EMAILED ON December 12, 2018 BY Conor Grant

Amazon ‘R’ Us: Amazon now makes its own toys. Will it kill off toy stores?

Amazon started producing its own toys under its AmazonBasics private label, stepping into the giraffe-sized hole Toys ‘R’ Us left in the American toy market.

Private-labeling, Amazon’s next step on its march to ultimate e-commerce efficiency, sent shivers down the spines of toymakers from Mattel to the North Pole. But what would a future without toy stores look like?

The next chapter in Amazon’s playbook

We all know how the story starts: Amazon targets an industry, undercuts existing sellers until they fold, and adds the leftovers into its marketplace (RIP Borders, Tower Records, Circuit City, Sears…).

Amazon started private labeling in 2009 with AmazonBasics. But it’s only recently taken off: The number of Basic items for sale jumped from 252 in 2013 to more than 1.5k in 2017.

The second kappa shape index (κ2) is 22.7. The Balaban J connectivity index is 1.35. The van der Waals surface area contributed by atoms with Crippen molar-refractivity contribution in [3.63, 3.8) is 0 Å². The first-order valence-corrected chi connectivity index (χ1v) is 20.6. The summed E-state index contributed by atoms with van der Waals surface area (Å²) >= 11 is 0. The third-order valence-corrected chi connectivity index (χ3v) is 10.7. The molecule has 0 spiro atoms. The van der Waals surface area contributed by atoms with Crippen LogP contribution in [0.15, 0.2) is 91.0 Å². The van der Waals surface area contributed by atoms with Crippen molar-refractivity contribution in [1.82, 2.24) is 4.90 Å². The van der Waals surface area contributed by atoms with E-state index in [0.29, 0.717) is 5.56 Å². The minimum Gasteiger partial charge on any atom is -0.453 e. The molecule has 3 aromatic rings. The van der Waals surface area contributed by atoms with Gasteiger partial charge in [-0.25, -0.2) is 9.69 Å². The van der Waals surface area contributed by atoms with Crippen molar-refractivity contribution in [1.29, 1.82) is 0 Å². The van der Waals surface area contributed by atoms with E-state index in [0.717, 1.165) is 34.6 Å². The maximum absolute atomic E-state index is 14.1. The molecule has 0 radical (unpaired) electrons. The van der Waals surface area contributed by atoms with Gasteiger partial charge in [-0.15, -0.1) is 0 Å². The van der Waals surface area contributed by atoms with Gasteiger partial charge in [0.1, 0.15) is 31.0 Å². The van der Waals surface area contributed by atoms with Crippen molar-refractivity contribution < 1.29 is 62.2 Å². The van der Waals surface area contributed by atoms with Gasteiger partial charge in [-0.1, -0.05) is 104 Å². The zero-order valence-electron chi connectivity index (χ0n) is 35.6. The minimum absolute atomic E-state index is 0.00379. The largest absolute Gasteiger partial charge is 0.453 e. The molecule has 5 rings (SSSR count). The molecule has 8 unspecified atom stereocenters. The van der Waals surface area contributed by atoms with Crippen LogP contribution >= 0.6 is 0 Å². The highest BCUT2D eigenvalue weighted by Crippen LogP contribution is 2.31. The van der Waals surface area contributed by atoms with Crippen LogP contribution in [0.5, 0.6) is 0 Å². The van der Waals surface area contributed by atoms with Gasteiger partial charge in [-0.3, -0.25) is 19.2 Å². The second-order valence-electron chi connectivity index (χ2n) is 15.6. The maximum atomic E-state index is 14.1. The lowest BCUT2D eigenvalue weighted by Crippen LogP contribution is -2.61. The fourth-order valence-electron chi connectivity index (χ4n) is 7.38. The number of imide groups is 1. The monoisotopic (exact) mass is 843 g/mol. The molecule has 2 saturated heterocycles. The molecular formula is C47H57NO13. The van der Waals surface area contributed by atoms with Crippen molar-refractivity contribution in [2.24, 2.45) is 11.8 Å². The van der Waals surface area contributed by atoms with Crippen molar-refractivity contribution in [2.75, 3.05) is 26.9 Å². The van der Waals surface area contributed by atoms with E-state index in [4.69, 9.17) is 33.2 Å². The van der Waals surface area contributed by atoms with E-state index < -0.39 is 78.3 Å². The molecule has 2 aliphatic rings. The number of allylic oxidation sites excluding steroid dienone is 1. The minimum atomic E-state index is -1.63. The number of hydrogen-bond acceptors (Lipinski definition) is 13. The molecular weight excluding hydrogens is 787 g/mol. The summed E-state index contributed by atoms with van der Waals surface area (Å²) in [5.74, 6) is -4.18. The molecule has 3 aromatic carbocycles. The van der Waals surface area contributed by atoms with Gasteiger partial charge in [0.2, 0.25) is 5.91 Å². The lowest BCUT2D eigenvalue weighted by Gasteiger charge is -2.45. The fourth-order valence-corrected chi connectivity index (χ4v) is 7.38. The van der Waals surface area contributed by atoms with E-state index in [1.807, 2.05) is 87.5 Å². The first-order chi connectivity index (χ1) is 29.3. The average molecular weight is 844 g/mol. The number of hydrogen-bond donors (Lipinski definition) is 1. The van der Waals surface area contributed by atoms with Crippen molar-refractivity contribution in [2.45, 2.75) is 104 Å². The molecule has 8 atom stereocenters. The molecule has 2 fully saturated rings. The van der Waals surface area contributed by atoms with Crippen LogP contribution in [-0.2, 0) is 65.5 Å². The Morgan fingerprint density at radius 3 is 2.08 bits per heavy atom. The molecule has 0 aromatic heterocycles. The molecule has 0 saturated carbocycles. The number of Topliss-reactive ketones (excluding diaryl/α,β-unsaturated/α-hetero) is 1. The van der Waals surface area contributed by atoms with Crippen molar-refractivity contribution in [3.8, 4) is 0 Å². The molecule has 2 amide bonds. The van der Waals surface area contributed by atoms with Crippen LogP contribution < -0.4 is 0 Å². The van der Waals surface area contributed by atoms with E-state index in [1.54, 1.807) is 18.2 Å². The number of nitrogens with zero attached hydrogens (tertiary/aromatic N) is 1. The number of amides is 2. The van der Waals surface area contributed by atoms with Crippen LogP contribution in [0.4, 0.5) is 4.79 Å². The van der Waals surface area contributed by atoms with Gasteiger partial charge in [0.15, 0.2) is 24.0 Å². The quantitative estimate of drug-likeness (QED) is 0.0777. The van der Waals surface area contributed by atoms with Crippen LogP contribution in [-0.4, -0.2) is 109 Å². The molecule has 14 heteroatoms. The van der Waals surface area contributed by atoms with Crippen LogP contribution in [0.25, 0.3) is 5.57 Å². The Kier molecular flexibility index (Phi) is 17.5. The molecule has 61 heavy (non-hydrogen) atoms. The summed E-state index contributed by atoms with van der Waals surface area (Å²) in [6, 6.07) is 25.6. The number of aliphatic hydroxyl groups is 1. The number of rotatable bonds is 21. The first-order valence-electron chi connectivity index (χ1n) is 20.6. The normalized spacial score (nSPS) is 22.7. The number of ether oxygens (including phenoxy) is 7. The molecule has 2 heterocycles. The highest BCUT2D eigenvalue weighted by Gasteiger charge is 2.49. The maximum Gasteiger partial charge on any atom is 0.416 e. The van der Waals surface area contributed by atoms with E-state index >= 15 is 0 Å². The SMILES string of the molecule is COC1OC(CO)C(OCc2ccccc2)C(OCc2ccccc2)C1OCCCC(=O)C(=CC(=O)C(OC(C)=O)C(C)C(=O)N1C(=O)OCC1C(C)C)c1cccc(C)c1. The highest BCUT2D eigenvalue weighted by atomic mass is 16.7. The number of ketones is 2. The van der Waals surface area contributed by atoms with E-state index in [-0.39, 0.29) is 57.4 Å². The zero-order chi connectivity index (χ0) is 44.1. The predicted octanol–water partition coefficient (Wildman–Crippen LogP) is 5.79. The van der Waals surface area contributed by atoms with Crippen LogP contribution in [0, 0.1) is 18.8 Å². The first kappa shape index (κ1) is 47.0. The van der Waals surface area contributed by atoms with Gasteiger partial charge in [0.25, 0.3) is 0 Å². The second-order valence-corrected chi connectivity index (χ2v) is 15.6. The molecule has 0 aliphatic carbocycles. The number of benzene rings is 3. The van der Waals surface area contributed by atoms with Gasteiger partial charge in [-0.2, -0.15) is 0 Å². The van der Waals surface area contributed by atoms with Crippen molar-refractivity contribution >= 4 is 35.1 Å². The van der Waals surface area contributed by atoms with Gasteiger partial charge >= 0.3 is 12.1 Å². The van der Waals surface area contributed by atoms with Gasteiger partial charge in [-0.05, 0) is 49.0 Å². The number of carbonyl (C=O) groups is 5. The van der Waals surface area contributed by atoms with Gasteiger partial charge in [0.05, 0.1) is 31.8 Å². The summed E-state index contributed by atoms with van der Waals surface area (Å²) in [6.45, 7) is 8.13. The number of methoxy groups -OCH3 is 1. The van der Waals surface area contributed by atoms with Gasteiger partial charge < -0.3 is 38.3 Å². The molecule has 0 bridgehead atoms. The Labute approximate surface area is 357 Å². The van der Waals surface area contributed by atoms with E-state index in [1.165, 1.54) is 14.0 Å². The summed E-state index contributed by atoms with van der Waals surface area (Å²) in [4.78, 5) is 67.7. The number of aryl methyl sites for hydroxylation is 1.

Now, Amazon’s private label business in on track to bring in $7.5B this year and expand to a $25B business by 2022.

The Lego tables have turned

When Bezos was just beginning to bruise the bookselling industry in 1999, Amazon “all but begged for permission to sell products from mass toymakers like Hasbro,” Quartz reports.

But Amazon’s workshop now caters to buyers left brokenhearted and empty-carted when Toys ‘R’ Us departed. 

This poses a big threat to toymakers: After the news of Amazon’s plans surfaced, Mattel shares dropped more than 3% and Hasbro shares dropped more than 1%.

Holiday magic, coming soon to Amazon Prime

The future of toy stores is uncertain, but their dilemma isn’t unique. When Amazon started selling books, not all booksellers disappeared — some quaint old souls kept (a few) bookstores alive.

Since toy buyers (we’re talking about the ones who tug on their parents’ coat sleeves) enjoy visiting toy stores, some may survive — but what will the toy store survivors look like?